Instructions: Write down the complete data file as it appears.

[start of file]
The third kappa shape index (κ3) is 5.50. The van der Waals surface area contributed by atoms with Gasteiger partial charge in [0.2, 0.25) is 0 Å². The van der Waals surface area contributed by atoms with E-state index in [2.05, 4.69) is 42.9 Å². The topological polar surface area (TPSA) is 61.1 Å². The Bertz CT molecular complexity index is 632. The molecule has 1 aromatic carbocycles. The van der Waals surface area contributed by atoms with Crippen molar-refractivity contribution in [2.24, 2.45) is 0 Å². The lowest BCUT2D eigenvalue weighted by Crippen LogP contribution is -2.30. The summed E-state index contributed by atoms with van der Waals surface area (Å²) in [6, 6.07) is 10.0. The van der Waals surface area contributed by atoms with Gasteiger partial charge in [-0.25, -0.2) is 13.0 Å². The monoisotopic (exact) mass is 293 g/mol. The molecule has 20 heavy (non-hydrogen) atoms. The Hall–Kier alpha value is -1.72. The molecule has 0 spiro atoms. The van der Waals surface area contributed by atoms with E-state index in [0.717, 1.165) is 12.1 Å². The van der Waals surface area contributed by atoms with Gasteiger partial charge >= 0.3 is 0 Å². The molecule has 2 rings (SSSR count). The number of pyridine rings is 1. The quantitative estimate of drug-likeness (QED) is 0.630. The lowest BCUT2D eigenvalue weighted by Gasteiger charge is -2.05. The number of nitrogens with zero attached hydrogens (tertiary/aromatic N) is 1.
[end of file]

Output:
The third kappa shape index (κ3) is 5.50. The van der Waals surface area contributed by atoms with Gasteiger partial charge in [0.2, 0.25) is 0 Å². The van der Waals surface area contributed by atoms with E-state index in [2.05, 4.69) is 42.9 Å². The topological polar surface area (TPSA) is 61.1 Å². The Bertz CT molecular complexity index is 632. The molecule has 1 aromatic carbocycles. The van der Waals surface area contributed by atoms with Crippen molar-refractivity contribution in [2.24, 2.45) is 0 Å². The lowest BCUT2D eigenvalue weighted by Crippen LogP contribution is -2.30. The summed E-state index contributed by atoms with van der Waals surface area (Å²) in [6, 6.07) is 10.0. The van der Waals surface area contributed by atoms with Gasteiger partial charge in [-0.25, -0.2) is 13.0 Å². The monoisotopic (exact) mass is 293 g/mol. The molecule has 20 heavy (non-hydrogen) atoms. The Hall–Kier alpha value is -1.72. The molecule has 0 spiro atoms. The van der Waals surface area contributed by atoms with E-state index in [0.717, 1.165) is 12.1 Å². The van der Waals surface area contributed by atoms with Gasteiger partial charge >= 0.3 is 0 Å². The molecule has 2 rings (SSSR count). The number of pyridine rings is 1. The quantitative estimate of drug-likeness (QED) is 0.630. The lowest BCUT2D eigenvalue weighted by Gasteiger charge is -2.05. The number of nitrogens with zero attached hydrogens (tertiary/aromatic N) is 1.